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Tom Aspray, professional trader and analyst was originally trained as a biochemist but began using his computer expertise to analyze the financial markets in the early 1980s. Mr. Aspray has written widely on technical analysis and has given over 60 presentations around the world. Many of the... More
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  • Don’t Short These Oil Stocks 1 comment
    May 2, 2011 11:30 AM | about stocks: GDPM, CHK, LNG, CRK

    Bullish chart patterns and the potential for upside earnings surprises this week mean that investors should be looking to play the long side on these four energy stocks.

    This is a big week for oil company earnings and there are four companies I think should be bought—not sold—and most announce earnings on Monday, May 2. As part of my analysis, I keep a close eye on the short interest data, as it often can help uncover good trading or investing ideas.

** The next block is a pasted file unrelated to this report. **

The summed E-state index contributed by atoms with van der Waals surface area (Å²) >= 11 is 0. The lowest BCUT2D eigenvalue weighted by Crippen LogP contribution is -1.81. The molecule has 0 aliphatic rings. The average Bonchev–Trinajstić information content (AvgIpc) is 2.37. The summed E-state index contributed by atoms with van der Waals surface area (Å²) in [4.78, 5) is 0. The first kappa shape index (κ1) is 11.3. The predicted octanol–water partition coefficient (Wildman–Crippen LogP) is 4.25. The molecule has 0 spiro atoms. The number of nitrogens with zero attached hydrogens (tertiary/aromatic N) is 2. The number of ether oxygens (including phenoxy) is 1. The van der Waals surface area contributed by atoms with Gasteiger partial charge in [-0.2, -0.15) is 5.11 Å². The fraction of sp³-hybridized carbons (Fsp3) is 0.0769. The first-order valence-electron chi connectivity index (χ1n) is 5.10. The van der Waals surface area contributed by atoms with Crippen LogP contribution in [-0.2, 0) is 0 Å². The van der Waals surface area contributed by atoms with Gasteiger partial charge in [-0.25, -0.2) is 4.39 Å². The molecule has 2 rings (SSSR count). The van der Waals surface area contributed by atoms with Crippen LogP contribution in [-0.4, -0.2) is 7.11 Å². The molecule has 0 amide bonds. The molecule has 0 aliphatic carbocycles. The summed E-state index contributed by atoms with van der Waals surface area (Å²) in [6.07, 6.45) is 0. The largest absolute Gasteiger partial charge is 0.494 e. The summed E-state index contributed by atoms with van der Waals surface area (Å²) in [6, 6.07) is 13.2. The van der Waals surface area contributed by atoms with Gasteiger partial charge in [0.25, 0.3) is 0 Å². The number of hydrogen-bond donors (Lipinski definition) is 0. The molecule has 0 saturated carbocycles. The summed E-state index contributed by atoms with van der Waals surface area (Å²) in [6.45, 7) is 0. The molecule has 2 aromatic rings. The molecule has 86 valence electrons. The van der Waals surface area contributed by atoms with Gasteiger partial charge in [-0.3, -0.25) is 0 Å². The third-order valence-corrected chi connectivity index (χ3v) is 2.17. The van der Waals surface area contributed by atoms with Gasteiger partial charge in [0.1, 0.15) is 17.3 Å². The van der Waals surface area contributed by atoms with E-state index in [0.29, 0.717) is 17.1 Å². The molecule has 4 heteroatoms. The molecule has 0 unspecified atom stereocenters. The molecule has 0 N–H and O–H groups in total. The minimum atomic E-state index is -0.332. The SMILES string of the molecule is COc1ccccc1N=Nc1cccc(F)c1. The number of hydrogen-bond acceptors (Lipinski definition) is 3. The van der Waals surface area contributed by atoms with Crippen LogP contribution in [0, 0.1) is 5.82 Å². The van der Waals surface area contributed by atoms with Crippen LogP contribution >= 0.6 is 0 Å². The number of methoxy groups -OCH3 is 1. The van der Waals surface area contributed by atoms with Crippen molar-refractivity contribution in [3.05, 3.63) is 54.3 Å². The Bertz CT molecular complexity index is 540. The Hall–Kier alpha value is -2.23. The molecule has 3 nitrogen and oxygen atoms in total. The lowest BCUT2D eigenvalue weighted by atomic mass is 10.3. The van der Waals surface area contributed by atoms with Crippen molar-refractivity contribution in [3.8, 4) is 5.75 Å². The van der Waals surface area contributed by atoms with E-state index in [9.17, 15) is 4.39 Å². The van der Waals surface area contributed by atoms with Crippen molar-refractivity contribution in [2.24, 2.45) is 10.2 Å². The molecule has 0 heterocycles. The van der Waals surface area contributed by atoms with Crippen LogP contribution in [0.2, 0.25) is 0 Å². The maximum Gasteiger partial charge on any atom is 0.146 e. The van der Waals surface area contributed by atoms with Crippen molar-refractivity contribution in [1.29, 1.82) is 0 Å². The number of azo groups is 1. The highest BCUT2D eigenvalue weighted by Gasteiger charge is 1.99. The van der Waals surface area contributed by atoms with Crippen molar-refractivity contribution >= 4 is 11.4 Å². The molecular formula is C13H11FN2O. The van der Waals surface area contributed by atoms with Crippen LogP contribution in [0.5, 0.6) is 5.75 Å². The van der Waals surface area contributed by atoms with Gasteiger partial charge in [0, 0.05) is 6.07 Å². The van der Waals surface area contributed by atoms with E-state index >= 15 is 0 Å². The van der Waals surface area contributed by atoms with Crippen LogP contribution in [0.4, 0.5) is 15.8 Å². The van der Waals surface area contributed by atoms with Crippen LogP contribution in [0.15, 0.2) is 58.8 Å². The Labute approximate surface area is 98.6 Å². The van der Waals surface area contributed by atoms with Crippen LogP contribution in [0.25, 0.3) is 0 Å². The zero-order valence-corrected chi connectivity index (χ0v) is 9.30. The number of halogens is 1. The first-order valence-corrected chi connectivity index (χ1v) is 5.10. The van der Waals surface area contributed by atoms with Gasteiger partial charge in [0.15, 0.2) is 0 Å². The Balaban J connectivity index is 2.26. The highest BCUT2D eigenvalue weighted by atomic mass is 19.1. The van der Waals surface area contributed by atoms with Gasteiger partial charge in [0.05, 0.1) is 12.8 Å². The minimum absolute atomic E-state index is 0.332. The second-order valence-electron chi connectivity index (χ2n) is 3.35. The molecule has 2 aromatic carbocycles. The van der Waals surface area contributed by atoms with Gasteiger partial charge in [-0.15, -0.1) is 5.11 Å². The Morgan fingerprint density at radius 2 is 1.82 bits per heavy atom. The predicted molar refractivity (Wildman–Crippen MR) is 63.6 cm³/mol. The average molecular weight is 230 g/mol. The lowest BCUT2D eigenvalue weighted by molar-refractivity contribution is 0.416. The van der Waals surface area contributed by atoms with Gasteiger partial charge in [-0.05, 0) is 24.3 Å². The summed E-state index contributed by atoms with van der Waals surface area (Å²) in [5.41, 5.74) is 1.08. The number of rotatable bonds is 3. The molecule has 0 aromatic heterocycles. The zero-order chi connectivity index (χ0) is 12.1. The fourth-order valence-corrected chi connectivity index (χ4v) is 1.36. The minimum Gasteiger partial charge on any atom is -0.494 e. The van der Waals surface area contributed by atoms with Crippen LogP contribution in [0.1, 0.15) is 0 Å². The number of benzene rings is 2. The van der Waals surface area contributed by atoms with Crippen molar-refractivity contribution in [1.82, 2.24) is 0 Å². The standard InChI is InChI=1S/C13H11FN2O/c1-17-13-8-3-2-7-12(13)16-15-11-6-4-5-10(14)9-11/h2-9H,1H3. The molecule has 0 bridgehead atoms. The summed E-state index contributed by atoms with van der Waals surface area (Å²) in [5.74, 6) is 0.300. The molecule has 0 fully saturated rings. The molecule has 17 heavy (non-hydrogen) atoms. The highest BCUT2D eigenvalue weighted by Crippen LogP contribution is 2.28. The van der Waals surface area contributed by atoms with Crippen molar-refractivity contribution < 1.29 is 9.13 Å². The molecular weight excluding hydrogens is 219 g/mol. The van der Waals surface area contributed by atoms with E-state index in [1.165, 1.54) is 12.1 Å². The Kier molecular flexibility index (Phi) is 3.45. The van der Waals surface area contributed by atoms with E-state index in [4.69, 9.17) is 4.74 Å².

A couple months ago, in “Four Stocks You Shouldn’t Short,” I took a look at four stocks that had reported an increase in the number of shares sold short and also showed positive chart patterns. With the recent strong stock market, it is no surprise that all of these stocks now show nice gains.

    In utilizing the short interest data, one can look for a large percentage increase in the number of shares sold short, or the short interest ratio, which tells the number of trading days that would be needed to cover the short position.

    Sometimes these numbers reach astounding levels, and the most recent data, as of April 27, lists several stocks with a short interest ratio of over 50. That means using the stock’s average volume, it would take 50 days of normal-volume trading to cover the positions.